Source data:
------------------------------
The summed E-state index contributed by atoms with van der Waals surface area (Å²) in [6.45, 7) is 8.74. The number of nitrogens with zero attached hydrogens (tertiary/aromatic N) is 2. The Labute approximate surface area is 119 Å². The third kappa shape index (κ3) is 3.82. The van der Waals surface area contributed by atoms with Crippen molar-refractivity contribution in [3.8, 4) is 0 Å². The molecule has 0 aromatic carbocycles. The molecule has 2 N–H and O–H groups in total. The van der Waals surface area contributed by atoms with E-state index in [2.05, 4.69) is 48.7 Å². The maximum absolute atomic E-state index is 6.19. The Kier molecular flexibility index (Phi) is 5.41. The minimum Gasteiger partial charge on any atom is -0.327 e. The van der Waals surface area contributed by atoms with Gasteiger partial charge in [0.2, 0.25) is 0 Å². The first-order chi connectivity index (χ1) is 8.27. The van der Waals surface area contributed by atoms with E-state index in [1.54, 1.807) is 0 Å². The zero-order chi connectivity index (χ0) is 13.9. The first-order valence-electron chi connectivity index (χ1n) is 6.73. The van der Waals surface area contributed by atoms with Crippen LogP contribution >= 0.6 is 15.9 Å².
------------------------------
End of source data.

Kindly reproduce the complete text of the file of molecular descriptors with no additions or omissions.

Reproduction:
The summed E-state index contributed by atoms with van der Waals surface area (Å²) in [6.45, 7) is 8.74. The number of nitrogens with zero attached hydrogens (tertiary/aromatic N) is 2. The Labute approximate surface area is 119 Å². The third kappa shape index (κ3) is 3.82. The van der Waals surface area contributed by atoms with Crippen molar-refractivity contribution in [3.8, 4) is 0 Å². The molecule has 0 aromatic carbocycles. The molecule has 2 N–H and O–H groups in total. The van der Waals surface area contributed by atoms with E-state index in [2.05, 4.69) is 48.7 Å². The maximum absolute atomic E-state index is 6.19. The Kier molecular flexibility index (Phi) is 5.41. The minimum Gasteiger partial charge on any atom is -0.327 e. The van der Waals surface area contributed by atoms with Gasteiger partial charge in [0.2, 0.25) is 0 Å². The first-order chi connectivity index (χ1) is 8.27. The van der Waals surface area contributed by atoms with E-state index in [1.54, 1.807) is 0 Å². The zero-order chi connectivity index (χ0) is 13.9. The first-order valence-electron chi connectivity index (χ1n) is 6.73. The van der Waals surface area contributed by atoms with Crippen LogP contribution >= 0.6 is 15.9 Å².